Otherwise in bare arable fields there are mayweed plants, while new shoots of winter wheat bring a welcome green twinge to the landscape (they remain as short as they were back in October: it is not until the spring that they shoot up). If you see an arable field covered in cabbage-like leaves, it is quite likely to be oilseed rape: make a note of the location and come back in April to see a glorious sea of yellow flowers. However another possibility is the rather similar stubble turnip, which is a winter crop grown to regenerate the soil and for sheep to eat (if you see them in the act, then this identification is certain).

Groundsel and field speedwell are also found in arable fields as well as on wasteground and in odd urban corners, while urban verges, as well as the edges of paths and roads, and occasionally pasture fields, sometimes have big mats of chickweed leaves.

Note also the plants or new rosettes of smooth sow thistle or - occasionally - Canadian fleabane, both mostly seen in urban contexts. In mild winters the leaves of hairy bittercress may appear on wasteground by roadsides and wintercress rosettes are occasionally seen as an urban weed or on arable fields. You may just spot some Oxford ragwort plants on rail lines, particularly just outside Central London terminuses.

By rivers or in ditches you may just see hemlock water dropwort leaves (very poisonous!) growing in a very mild January, though February or even March is a more normal time from them to appear. In chalk streams you can see watercress leaves, while the poisonous fools' watercress has almost identical foliage and occurs in both flowing water and still ditches and ponds.

Towards the end of the month you may start to see the straight green shoots of yellow flag iris growing up out of calm pond or river water. A plant that may look like a water plant starting to grow, since it often appears in ditches, is great willowherb, also found on ordinary verges and arable edges.

By the sea you can see the luxuriant foliage of alexanders (introduced to this country by the Romans as a winter vegetable), along with the plants of silver ragwort, rock samphire, sea beet, red valerian, tree mallow, stonecrop, sea mayweed, sea heath, hottentot fig, aster (the garden escapee version) and buckshorn plantain.

New shoots of yellow-horned poppy may also be evident on shingle beaches, while rock sea-lavender grows on chalk cliff faces. In addition note the plants of wild cabbage (another Roman import) on the shores around Folkestone and Dover, and the grey foliage of sea purslane in saltmarshes, on the banks of tidal rivers, and on other bits of bare ground by the sea.

If it snows

Very cold weather may delay the appearance of some new shoots, but snow - at least a few days of it - has surprisingly little impact. Anything that appears out of the ground at this time of year has evolved to deal with it.

Equally, though a very mild winter may persuade some shoots to come out earlier, they usually seem to hedge their bets. An example was January 2016, which followed the warmest December on record. While some daffodils, primroses and snowdrops were already flowering at the end of December that year, the bulk of them were not, and most daffodil shoots waited till early January to appear. Likewise though bluebell, cuckoo pint and dog's mercury plants in a few places seemed almost full grown at the end of December 2015, most appeared as normal during January or even towards its end.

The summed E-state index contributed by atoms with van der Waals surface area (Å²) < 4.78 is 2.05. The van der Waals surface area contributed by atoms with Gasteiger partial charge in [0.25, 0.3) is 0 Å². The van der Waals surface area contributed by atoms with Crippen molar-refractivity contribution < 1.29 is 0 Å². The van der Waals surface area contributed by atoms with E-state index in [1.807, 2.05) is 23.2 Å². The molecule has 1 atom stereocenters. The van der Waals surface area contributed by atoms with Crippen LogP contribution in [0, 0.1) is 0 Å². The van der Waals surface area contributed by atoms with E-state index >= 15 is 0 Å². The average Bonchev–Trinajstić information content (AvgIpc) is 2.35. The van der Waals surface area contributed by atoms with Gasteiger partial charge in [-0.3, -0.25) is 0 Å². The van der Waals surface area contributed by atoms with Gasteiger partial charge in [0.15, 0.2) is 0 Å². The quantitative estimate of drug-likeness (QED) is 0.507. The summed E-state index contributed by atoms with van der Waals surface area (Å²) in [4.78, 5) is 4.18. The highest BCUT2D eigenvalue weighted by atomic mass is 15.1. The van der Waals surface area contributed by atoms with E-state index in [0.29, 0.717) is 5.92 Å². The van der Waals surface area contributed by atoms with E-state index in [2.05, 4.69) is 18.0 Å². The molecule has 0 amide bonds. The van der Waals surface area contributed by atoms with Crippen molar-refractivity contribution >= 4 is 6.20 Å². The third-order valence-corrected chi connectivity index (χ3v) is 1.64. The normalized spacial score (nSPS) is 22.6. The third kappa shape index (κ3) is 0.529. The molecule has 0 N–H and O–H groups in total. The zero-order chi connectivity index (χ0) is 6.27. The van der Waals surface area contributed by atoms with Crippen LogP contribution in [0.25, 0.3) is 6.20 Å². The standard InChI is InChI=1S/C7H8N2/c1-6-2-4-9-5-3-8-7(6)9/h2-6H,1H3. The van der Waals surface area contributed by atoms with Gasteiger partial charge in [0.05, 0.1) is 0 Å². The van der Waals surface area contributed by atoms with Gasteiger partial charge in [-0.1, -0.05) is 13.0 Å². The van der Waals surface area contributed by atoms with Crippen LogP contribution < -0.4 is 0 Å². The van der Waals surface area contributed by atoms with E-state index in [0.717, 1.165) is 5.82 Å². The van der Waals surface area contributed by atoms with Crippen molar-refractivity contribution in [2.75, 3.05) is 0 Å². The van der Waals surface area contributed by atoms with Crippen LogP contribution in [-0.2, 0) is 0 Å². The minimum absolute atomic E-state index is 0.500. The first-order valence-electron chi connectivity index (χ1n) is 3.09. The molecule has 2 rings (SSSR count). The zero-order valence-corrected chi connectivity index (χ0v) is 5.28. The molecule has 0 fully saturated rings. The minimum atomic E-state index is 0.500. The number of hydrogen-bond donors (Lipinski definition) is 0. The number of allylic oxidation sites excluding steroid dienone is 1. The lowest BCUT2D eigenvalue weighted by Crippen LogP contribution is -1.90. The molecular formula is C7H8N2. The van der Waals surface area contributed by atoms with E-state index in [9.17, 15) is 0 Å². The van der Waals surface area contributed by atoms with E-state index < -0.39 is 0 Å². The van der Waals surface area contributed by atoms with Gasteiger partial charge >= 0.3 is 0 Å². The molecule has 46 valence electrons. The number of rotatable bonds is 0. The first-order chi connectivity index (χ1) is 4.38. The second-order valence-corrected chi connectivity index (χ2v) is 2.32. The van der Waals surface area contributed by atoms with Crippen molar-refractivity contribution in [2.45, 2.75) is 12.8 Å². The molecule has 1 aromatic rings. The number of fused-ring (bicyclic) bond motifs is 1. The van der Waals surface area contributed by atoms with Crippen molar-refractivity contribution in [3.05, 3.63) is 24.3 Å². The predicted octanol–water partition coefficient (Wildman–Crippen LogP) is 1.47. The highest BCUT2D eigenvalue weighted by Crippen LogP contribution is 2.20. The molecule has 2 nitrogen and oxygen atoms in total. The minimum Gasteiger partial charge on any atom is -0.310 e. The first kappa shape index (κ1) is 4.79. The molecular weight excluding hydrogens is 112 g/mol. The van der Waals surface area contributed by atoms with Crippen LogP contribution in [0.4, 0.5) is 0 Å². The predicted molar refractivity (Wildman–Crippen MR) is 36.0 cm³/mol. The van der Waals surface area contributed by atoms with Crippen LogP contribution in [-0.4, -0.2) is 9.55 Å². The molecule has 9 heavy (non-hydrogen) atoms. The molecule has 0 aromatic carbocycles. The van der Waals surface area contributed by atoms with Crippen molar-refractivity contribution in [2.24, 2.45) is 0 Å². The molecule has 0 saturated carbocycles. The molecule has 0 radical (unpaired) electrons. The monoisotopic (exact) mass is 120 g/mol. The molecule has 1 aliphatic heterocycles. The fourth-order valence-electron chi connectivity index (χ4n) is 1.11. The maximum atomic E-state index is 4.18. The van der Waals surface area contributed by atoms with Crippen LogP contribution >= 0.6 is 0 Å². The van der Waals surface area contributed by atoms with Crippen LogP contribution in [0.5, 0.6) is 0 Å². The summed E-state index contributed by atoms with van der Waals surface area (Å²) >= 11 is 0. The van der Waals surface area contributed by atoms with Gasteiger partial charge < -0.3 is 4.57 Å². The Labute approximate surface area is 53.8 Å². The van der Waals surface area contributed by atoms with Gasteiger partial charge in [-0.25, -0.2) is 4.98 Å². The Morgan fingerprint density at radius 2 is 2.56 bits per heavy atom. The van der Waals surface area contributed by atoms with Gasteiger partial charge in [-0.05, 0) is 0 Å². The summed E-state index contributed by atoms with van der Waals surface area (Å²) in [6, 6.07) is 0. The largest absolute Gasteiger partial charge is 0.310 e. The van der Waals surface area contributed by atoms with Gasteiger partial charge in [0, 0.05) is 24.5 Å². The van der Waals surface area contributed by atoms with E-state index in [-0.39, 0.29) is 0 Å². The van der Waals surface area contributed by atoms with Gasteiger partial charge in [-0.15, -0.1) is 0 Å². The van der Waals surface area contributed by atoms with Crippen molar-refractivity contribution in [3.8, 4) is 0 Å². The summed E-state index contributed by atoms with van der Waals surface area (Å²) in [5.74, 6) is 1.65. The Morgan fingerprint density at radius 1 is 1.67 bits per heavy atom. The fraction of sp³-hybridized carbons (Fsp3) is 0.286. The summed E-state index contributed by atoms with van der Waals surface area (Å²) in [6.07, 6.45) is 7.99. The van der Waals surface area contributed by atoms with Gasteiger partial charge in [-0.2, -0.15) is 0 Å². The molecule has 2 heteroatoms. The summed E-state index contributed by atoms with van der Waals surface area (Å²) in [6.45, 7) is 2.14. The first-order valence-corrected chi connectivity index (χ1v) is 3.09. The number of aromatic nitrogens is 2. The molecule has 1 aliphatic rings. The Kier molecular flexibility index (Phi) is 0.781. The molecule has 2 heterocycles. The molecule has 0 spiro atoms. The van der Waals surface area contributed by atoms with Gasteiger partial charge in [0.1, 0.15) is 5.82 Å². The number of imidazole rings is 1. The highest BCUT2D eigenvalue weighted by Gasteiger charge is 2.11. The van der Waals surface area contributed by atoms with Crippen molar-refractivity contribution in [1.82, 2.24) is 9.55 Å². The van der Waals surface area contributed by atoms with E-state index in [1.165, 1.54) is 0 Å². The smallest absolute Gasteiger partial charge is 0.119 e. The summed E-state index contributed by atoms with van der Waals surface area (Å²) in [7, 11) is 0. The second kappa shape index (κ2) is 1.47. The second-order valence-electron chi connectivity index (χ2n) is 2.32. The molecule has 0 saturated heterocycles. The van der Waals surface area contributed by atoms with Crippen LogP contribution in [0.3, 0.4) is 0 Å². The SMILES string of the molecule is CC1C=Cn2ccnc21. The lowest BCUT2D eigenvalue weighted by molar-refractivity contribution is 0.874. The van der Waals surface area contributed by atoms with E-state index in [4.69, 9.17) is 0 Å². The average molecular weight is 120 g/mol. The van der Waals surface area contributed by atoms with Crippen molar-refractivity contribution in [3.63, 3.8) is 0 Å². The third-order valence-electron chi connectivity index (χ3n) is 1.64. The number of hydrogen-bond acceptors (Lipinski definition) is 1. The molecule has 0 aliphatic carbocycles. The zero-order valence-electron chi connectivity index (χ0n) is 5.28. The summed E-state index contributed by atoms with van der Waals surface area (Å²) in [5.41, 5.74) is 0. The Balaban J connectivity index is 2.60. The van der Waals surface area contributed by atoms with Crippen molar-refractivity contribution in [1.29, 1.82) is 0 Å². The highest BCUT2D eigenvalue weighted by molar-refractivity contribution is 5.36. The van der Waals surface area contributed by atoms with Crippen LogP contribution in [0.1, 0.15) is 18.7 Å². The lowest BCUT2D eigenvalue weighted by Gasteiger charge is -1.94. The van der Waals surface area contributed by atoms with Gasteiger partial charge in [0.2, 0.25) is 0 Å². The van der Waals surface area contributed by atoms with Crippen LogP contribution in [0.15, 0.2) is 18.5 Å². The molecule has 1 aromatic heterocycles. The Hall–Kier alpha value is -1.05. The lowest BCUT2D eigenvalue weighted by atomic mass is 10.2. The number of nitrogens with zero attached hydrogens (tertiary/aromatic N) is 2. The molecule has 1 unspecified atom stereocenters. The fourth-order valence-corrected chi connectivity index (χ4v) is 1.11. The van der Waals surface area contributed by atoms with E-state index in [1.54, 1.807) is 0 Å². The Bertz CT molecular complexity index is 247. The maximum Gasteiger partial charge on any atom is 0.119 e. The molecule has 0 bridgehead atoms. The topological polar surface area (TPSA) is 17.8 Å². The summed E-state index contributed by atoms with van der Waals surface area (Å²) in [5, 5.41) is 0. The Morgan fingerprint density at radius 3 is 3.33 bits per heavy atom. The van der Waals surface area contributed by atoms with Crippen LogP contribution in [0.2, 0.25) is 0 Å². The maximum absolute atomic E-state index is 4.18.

A few snowdrops were also seen in December 2020, brought on by two mild weeks in the middle of the month. But the rest were if anything a bit reluctant to flower even at the end of January 2021, as is mentioned below.

The first flowers

Some plants actually flower in January. The main one, of course, is the snowdrop which hangs its head humbly in the winter cold. You may just see one right at the start of the month (occasionally even in December), but the second week of January is a more usual time for a first sighting and it is not until the end of the month (or February in colder winters) that they come out in force.

Crocuses can also flower in the second half of January - see the section on plant shoots above for more details of this - and on roadside verges (usually in or near a village) you may see winter heliotrope - an invasive plant with large circular leaves which produces not unattractive pink and white flowers (though sometimes not many of them - hardly any in January 2021 and 2024, for some reason). In gardens, parks and churchyards there are sometimes vibrant displays of aconites - a yellow flower with a distinctive ruff of leaves.

In warmer years there may be a few daisies in mown grass (they do not come out in force until late February or March, however), and most years you see a few tentative white or red deadnettles on verges. The very occasional dandelion (usually almost stalkless), primrose, lesser celandine or daffodil is possible in mild years or sheltered spots.

Periwinkle, a spreading plant sometimes found in semi-wild situations, though more often in gardens, may also put out one or two of its purple blooms, and in late January you can have the surprising sight of a green-flowered stinking hellebore, which normally flowers from February onwards and which usually seems to be a garden escapee, though could in theory turn up wild in the woods on lime soils.

On urban waysides - and sometimes as arable weeds - groundsel, shepherd's purse and annual mercury may flower in January, and field speedwell, chickweed, hairy bittercress and smooth sow thistle may try to do so, though usually any blooms that appear remain closed. Very occasionally some scentless mayweed flowers survive in arable fields.

More January pages: